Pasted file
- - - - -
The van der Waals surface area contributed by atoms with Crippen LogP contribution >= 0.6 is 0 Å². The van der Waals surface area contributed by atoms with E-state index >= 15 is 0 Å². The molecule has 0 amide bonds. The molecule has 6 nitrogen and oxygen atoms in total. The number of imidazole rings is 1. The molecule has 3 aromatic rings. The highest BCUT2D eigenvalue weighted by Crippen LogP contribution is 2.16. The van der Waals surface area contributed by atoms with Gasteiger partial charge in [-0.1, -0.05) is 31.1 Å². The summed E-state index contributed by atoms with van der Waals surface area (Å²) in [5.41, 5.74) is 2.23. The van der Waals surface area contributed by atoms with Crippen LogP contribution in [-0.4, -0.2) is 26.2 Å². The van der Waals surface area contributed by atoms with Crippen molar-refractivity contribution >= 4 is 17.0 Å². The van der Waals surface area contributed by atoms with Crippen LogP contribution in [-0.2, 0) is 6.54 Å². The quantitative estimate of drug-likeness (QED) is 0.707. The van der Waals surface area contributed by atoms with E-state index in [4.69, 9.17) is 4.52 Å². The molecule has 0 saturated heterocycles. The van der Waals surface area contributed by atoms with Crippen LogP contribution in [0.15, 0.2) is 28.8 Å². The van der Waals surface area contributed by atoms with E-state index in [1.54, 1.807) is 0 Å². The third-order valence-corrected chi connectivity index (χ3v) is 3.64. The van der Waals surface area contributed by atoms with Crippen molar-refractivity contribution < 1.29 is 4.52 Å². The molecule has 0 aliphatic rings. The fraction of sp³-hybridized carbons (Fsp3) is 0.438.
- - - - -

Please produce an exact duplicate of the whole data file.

The van der Waals surface area contributed by atoms with Crippen LogP contribution >= 0.6 is 0 Å². The van der Waals surface area contributed by atoms with E-state index >= 15 is 0 Å². The molecule has 0 amide bonds. The molecule has 6 nitrogen and oxygen atoms in total. The number of imidazole rings is 1. The molecule has 3 aromatic rings. The highest BCUT2D eigenvalue weighted by Crippen LogP contribution is 2.16. The van der Waals surface area contributed by atoms with Gasteiger partial charge in [-0.1, -0.05) is 31.1 Å². The summed E-state index contributed by atoms with van der Waals surface area (Å²) in [5.41, 5.74) is 2.23. The van der Waals surface area contributed by atoms with Crippen LogP contribution in [-0.4, -0.2) is 26.2 Å². The van der Waals surface area contributed by atoms with Crippen molar-refractivity contribution >= 4 is 17.0 Å². The van der Waals surface area contributed by atoms with Crippen LogP contribution in [-0.2, 0) is 6.54 Å². The quantitative estimate of drug-likeness (QED) is 0.707. The van der Waals surface area contributed by atoms with E-state index in [4.69, 9.17) is 4.52 Å². The molecule has 0 saturated heterocycles. The van der Waals surface area contributed by atoms with Crippen LogP contribution in [0.15, 0.2) is 28.8 Å². The van der Waals surface area contributed by atoms with E-state index in [1.54, 1.807) is 0 Å². The third-order valence-corrected chi connectivity index (χ3v) is 3.64. The van der Waals surface area contributed by atoms with Crippen molar-refractivity contribution < 1.29 is 4.52 Å². The molecule has 0 aliphatic rings. The fraction of sp³-hybridized carbons (Fsp3) is 0.438.